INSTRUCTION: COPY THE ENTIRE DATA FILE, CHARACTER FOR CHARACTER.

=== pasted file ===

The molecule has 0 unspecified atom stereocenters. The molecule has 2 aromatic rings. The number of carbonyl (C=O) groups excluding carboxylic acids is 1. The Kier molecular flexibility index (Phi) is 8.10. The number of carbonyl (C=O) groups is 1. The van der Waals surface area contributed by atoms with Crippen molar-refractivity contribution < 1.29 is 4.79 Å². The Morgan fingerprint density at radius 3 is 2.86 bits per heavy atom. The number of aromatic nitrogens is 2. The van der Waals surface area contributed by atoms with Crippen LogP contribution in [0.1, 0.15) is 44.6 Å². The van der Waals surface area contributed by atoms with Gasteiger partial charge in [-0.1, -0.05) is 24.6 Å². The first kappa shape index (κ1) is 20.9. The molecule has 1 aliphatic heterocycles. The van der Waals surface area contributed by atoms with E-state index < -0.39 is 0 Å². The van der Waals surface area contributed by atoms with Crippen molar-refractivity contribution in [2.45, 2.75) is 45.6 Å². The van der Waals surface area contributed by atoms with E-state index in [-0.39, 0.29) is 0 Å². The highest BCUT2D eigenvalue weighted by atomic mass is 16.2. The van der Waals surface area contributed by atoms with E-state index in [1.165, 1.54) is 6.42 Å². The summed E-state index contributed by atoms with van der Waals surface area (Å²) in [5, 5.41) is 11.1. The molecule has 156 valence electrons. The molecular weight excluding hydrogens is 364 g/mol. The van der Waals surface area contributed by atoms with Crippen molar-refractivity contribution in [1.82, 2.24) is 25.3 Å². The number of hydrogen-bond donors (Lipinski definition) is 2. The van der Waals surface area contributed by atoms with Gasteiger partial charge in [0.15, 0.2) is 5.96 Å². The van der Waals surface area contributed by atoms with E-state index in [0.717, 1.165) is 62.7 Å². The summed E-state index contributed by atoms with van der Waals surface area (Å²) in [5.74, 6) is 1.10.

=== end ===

The molecule has 0 unspecified atom stereocenters. The molecule has 2 aromatic rings. The number of carbonyl (C=O) groups excluding carboxylic acids is 1. The Kier molecular flexibility index (Phi) is 8.10. The number of carbonyl (C=O) groups is 1. The van der Waals surface area contributed by atoms with Crippen molar-refractivity contribution < 1.29 is 4.79 Å². The Morgan fingerprint density at radius 3 is 2.86 bits per heavy atom. The number of aromatic nitrogens is 2. The van der Waals surface area contributed by atoms with Crippen LogP contribution in [0.1, 0.15) is 44.6 Å². The van der Waals surface area contributed by atoms with Gasteiger partial charge in [-0.1, -0.05) is 24.6 Å². The first kappa shape index (κ1) is 20.9. The molecule has 1 aliphatic heterocycles. The van der Waals surface area contributed by atoms with E-state index < -0.39 is 0 Å². The van der Waals surface area contributed by atoms with Crippen molar-refractivity contribution in [2.45, 2.75) is 45.6 Å². The van der Waals surface area contributed by atoms with E-state index in [-0.39, 0.29) is 0 Å². The highest BCUT2D eigenvalue weighted by atomic mass is 16.2. The van der Waals surface area contributed by atoms with E-state index in [1.165, 1.54) is 6.42 Å². The summed E-state index contributed by atoms with van der Waals surface area (Å²) in [5, 5.41) is 11.1. The molecule has 156 valence electrons. The molecular weight excluding hydrogens is 364 g/mol. The van der Waals surface area contributed by atoms with Crippen molar-refractivity contribution in [1.82, 2.24) is 25.3 Å². The number of hydrogen-bond donors (Lipinski definition) is 2. The van der Waals surface area contributed by atoms with Gasteiger partial charge in [0.15, 0.2) is 5.96 Å². The van der Waals surface area contributed by atoms with E-state index in [0.717, 1.165) is 62.7 Å². The summed E-state index contributed by atoms with van der Waals surface area (Å²) in [5.74, 6) is 1.10.